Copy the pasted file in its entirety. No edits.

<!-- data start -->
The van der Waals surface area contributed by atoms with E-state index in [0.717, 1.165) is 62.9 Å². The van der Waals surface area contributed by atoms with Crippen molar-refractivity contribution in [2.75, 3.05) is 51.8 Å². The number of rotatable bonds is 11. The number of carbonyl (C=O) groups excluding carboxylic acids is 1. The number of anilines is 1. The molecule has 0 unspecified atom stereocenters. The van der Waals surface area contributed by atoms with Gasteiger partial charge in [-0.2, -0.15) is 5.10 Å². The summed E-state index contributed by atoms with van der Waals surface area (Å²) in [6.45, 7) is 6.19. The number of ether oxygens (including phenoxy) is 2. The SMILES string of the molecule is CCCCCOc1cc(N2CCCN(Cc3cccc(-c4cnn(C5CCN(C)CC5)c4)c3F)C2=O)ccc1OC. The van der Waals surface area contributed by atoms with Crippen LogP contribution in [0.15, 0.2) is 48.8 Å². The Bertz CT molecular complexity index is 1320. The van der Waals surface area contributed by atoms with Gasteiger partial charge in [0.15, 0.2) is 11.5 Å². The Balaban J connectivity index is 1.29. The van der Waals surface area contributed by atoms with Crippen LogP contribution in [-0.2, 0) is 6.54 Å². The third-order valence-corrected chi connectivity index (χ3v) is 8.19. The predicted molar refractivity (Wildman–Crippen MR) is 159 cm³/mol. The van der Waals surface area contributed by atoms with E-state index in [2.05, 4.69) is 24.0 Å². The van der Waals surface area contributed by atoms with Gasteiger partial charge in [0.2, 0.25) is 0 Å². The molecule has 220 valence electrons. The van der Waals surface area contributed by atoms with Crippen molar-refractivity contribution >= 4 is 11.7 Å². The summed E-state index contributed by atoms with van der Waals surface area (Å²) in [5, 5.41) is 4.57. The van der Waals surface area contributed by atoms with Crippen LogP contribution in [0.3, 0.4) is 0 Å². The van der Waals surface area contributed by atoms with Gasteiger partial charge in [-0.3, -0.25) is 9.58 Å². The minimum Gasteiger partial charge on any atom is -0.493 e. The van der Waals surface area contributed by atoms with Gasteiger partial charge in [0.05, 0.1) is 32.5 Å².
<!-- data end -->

The van der Waals surface area contributed by atoms with E-state index in [0.717, 1.165) is 62.9 Å². The van der Waals surface area contributed by atoms with Crippen molar-refractivity contribution in [2.75, 3.05) is 51.8 Å². The number of rotatable bonds is 11. The number of carbonyl (C=O) groups excluding carboxylic acids is 1. The number of anilines is 1. The molecule has 0 unspecified atom stereocenters. The van der Waals surface area contributed by atoms with Gasteiger partial charge in [-0.2, -0.15) is 5.10 Å². The summed E-state index contributed by atoms with van der Waals surface area (Å²) in [6.45, 7) is 6.19. The number of ether oxygens (including phenoxy) is 2. The SMILES string of the molecule is CCCCCOc1cc(N2CCCN(Cc3cccc(-c4cnn(C5CCN(C)CC5)c4)c3F)C2=O)ccc1OC. The van der Waals surface area contributed by atoms with Crippen LogP contribution in [0.15, 0.2) is 48.8 Å². The Bertz CT molecular complexity index is 1320. The van der Waals surface area contributed by atoms with Gasteiger partial charge in [0.15, 0.2) is 11.5 Å². The Balaban J connectivity index is 1.29. The van der Waals surface area contributed by atoms with Crippen LogP contribution in [-0.2, 0) is 6.54 Å². The third-order valence-corrected chi connectivity index (χ3v) is 8.19. The predicted molar refractivity (Wildman–Crippen MR) is 159 cm³/mol. The van der Waals surface area contributed by atoms with E-state index in [2.05, 4.69) is 24.0 Å². The van der Waals surface area contributed by atoms with Gasteiger partial charge in [0.2, 0.25) is 0 Å². The molecule has 220 valence electrons. The van der Waals surface area contributed by atoms with Crippen molar-refractivity contribution >= 4 is 11.7 Å². The summed E-state index contributed by atoms with van der Waals surface area (Å²) in [5, 5.41) is 4.57. The van der Waals surface area contributed by atoms with Crippen LogP contribution in [0.3, 0.4) is 0 Å². The van der Waals surface area contributed by atoms with Gasteiger partial charge in [-0.3, -0.25) is 9.58 Å². The minimum Gasteiger partial charge on any atom is -0.493 e. The van der Waals surface area contributed by atoms with Gasteiger partial charge in [0.05, 0.1) is 32.5 Å².